BLACKFOOT â€” It's a good thing that Dr. Dave Stanley doesn't equate a successful hunt with harvesting an animal every time.
Stanley, a local veterinarian who owns Blackfoot Animal Clinic, and his hunting companion spent seven long years trying to bring a wily wapiti home before succeeding in 2012. Stanley recounts their adventures and misadventures in the July/August 2013 edition of "Bugle," the national publication of the Rocky Mountain Elk Foundation.
Stanley hunts with a traditional recurve bow. He has tried compound bows, too, but prefers the traditional weapon. His has a 52-pound pull.
"It didn't matter what we did, nothing ended successfully," Stanley said of the 7-Year Jinx, the title of his Bugle article. "But our hunt in 2012 ended all that.
"Despite the jinx all the hunts were fun," Stanley said. "We were happy to have the opportunity."
Pressed for his favorite hunting grounds, Stanley laughed and said, "I can't tell you that!"
Eventually he confessed to owning a second home in the Challis area and being able to spend time there with his wife, Brenda, and his hunting companions.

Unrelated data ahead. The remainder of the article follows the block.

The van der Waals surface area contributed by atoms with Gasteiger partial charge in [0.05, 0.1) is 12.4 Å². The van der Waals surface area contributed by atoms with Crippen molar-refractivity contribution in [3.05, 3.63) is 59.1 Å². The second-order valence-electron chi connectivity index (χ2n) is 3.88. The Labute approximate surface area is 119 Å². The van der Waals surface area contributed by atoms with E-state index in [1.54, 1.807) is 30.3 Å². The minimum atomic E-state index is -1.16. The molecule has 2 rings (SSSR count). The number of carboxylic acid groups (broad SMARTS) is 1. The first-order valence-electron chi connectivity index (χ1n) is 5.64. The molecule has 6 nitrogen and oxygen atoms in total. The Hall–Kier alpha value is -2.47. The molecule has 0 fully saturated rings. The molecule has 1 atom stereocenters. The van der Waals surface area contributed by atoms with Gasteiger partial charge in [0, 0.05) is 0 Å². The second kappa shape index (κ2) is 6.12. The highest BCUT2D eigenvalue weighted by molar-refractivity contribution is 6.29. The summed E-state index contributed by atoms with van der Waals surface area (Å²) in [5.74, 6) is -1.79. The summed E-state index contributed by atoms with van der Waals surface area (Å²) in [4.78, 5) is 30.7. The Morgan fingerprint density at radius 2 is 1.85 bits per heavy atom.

"I go out most Septembers; every opportunity I get," he said of the bow elk hunt. "I truly enjoy the process."
While he and his partner enjoyed the process during the 7-Year Jinx, Stanley admitted it was a relief to see the jinx end. "My hunting partner had never harvested an elk. He was like a 5-year-old he was so excited."
Stanley said he prefers hunting with a bow to using a rifle.
"I enjoy the challenge of it," he said. "It's a little more quiet and a little more intimate."
He noted that rifle hunters can reach hundreds of yards to harvest their animal. Bow hunters must approach to within 50-100 yards to get off a successful shot.
Hunting shouldn't be impersonal. You should be more connected to what you're doing."
This year, in addition to elk, Stanley will hunt sheep since he has drawn a tag for that species.
Stanley has lived and practiced in Blackfoot for the last 25 years. He is a member of the Blackfoot River Bowmen archery club.
A native of San Diego, Calif., he came to Idaho for college, learned to hunt and never left.
"I fell in love with the area and decided to stay," he said.